Explore the New Deal’s Legacy Across Philadelphia

By Laura S. RSS Tue, October 5, 2021

The New Deal, President Franklin D. Roosevelt’s political experiment to pull the United States out of the Great Depression, created programs for relief for the unemployed and economic recovery and reform. Evidence of some of these programs can still be found across Philadelphia.

Since it’s October, we are hosting programs related to some of these historic New Deal sites for Archives Month Philly (AMP), a city-wide celebration of events sponsored by local archival institutions.

New Deal agencies employed 20 million workers, including about ten thousand people working for the Works Progress Administration’s (WPA) Federal Art Project. The Philadelphia Fine Print Workshop was created in April 1937 and was located at 311 South Broad Street. The Poster Workshop was located on a different floor of the same building. Ninety percent of the employees in the workshops were on needs-based relief. Between 1937 and 1943, the artists in the workshops produced hundreds of prints and posters. When the WPA ended, the Print and Picture Collection in Parkway Central Library received a collection of over 1300 prints, drawings, and posters from the print and poster workshops. On Wednesday, October 13, Parkway Central Library will host a Make Your Own WPA Poster event where a teaching artist from Posters for the People will guide visitors in making their own poster based on a poster in the Print and Picture Collection. We’ll host the same event at Donatucci Library on Thursday, October 14.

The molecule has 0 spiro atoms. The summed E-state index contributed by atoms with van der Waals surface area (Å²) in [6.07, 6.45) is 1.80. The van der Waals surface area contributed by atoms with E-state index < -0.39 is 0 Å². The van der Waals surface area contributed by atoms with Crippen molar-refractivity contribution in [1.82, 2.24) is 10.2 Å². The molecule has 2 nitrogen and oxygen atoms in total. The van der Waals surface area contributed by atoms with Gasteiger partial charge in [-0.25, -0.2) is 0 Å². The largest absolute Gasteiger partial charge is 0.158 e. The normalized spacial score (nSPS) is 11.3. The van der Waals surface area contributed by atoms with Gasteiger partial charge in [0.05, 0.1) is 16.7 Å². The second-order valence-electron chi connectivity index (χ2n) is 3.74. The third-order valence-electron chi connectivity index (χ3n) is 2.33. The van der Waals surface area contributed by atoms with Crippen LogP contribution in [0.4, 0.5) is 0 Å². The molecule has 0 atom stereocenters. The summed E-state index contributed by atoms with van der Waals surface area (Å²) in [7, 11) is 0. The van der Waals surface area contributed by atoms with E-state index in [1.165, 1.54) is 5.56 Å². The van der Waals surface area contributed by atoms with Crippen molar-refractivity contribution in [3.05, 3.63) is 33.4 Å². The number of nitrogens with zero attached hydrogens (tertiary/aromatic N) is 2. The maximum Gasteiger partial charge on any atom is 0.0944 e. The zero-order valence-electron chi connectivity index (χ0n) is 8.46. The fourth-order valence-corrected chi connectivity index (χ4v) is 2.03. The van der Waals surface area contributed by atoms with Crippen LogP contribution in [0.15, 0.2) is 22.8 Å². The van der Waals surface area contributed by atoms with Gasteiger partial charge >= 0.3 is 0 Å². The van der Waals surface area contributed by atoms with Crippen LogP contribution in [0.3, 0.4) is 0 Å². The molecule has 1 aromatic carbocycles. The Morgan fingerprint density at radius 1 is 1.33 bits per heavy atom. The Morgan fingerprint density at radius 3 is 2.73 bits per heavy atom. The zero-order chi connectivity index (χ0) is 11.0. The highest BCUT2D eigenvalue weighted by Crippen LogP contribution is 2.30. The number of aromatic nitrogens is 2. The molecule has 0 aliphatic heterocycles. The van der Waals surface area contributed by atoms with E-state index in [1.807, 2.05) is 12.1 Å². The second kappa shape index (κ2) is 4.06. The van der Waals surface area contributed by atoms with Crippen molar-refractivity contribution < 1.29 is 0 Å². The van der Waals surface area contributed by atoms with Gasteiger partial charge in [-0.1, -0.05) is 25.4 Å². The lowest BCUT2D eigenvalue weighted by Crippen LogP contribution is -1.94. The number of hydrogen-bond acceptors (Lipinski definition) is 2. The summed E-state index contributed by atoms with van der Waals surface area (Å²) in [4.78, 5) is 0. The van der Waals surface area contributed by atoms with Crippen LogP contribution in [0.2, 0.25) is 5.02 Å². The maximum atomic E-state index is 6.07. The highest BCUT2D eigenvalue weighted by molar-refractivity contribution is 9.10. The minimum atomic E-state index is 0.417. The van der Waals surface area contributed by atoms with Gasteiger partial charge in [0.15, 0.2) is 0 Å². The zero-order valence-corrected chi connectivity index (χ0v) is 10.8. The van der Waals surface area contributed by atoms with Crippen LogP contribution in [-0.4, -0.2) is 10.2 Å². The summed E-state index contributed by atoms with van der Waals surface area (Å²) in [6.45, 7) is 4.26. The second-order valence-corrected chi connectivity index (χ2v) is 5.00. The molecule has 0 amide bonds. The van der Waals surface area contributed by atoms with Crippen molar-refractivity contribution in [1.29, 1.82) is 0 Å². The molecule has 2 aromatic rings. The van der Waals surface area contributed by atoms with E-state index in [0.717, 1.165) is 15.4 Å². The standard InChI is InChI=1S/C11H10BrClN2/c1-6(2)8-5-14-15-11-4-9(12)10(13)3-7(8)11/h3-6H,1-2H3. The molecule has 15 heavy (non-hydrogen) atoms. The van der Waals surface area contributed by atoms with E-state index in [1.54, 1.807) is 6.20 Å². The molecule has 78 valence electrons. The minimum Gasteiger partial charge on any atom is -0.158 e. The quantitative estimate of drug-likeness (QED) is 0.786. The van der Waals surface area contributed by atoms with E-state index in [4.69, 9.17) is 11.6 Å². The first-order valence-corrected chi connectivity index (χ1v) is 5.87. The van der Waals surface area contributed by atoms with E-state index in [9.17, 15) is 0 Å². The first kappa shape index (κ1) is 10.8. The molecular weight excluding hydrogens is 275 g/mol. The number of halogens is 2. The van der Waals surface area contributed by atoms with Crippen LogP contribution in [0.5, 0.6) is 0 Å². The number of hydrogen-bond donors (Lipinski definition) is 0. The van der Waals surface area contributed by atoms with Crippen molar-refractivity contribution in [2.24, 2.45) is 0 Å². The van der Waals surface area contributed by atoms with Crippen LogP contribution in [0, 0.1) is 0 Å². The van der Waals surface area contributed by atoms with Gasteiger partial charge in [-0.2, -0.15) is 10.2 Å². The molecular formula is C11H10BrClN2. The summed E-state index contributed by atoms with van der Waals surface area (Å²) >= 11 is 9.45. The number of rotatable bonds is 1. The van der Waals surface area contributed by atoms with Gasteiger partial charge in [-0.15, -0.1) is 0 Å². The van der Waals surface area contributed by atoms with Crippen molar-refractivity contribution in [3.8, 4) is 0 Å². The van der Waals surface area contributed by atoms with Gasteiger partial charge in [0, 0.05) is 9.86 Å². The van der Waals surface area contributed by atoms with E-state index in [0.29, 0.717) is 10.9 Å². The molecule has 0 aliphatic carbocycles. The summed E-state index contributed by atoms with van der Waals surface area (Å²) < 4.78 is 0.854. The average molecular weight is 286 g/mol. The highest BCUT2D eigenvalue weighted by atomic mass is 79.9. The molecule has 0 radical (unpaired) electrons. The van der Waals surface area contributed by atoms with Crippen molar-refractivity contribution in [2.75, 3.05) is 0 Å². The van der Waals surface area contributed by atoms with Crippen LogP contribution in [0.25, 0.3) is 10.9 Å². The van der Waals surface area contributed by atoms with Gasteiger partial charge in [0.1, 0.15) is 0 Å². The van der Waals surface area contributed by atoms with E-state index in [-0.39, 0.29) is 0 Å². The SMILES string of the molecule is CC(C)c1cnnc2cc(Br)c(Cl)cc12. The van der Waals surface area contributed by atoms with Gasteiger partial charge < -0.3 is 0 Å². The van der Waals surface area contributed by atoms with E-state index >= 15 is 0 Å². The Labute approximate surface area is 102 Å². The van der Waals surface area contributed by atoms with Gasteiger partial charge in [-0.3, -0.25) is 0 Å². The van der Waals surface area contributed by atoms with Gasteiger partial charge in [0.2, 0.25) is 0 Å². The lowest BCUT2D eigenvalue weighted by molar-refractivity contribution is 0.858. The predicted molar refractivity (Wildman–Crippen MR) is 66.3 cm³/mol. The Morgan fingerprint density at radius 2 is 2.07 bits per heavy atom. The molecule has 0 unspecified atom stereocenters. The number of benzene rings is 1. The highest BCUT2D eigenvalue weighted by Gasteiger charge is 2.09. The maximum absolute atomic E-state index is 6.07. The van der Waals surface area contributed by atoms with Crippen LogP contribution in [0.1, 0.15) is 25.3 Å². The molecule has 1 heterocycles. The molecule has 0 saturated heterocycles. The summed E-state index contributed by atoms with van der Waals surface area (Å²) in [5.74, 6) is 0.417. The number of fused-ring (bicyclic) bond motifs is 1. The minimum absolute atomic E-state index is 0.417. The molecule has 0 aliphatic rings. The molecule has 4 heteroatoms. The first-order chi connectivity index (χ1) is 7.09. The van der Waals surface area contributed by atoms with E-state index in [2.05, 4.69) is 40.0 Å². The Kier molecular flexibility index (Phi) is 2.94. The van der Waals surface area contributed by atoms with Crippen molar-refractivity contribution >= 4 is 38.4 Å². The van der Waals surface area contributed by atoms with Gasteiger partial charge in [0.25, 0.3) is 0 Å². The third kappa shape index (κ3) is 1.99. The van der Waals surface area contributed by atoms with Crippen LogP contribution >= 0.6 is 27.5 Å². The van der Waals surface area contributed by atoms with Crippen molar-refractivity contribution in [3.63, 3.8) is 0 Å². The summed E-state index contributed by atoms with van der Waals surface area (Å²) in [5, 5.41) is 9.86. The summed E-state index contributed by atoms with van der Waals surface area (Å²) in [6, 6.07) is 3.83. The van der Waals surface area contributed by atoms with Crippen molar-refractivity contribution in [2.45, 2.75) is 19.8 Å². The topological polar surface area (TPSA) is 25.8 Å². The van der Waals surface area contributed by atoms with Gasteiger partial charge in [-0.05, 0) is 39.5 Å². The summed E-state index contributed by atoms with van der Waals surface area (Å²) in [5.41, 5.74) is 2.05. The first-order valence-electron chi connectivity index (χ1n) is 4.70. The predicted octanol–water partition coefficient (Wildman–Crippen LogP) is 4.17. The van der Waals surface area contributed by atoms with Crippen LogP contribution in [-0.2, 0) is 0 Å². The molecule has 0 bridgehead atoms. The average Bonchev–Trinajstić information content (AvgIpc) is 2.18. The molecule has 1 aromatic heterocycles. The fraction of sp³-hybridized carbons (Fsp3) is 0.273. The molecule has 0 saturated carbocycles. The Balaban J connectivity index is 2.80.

WPA printmaker Dox Thrash owned a home at 2340 West Columbia Avenue (now Cecil B. Moore Avenue) in Philadelphia’s Sharswood neighborhood. The Dox Thrash House is just doors away from Cecil B. Moore Library, and the team behind the project to save his historic home are collaborating with the library. Learn more about the history and future of the Dox Thrash House and join them for a fun printmaking activity on Thursday, October 21. Cecil B. Moore Library will also host Black Ancestral Healing and Historic Remedies with Nyambi Naturals on Thursday, October 7.

All Archives Month Philly long, stop by the third floor of Parkway Central Library to see the Free Library’s newest exhibition For the Greatest Number: The New Deal Revisited, on view Monday through Friday, 9:00 a.m. to 5:00 p.m.

Explore the legacy of the New Deal across our city.

Our map of New Deal sites in Philadelphia was inspired by the Living New Deal, a crowdsourced project that involves volunteers in a collective effort to rediscover the legacy of the New Deal throughout the United States. Check out the Living New Deal map, where you can click on each dot to learn more about New Deal sites.

  1. Parkway Central Library
    1901 Vine Street, 19103
    Home of the Fleisher Collection of Orchestral Music and the Print and Picture Collection's Works Progress Administration (WPA) materials
  2. Dox Thrash House
    2340 Cecil B. Moore Ave
    Local artist's longtime home
  3. WPA Fine Print and Poster Workshops
    311 South Broad St
    Now demolished, this historic lot is being replaced with a luxury development
  1. Philadelphia Zoo
    3400 West Girard Ave
    The WPA funded the iconic python sculpture outside the Reptile House
  2. Central High School
    1700 West Olney Ave
    The current home of the city's oldest public high school was built by the Public Works Administration
  3. Pennypack Creek Improvements
    8447 Krewstown Rd
    Trout fishing remains popular here, with water flow improvements built by the WPA
  1. Franklin Delano Roosevelt Park
    1500 Pattison Ave
    The park's golf course built by the WPA is now a public wildlife area, "The Meadows"
  2. Former Kingsessing Station Post Office
    5201 Whitby Ave
    The public murals funded by the Treasury Department were removed when the post office closed and are now damaged and inaccessible
  3. Ten Box
    6300 Forbidden Dr
    This former Fairmount Park guard house bulit by the WPA was restored in the 1990s

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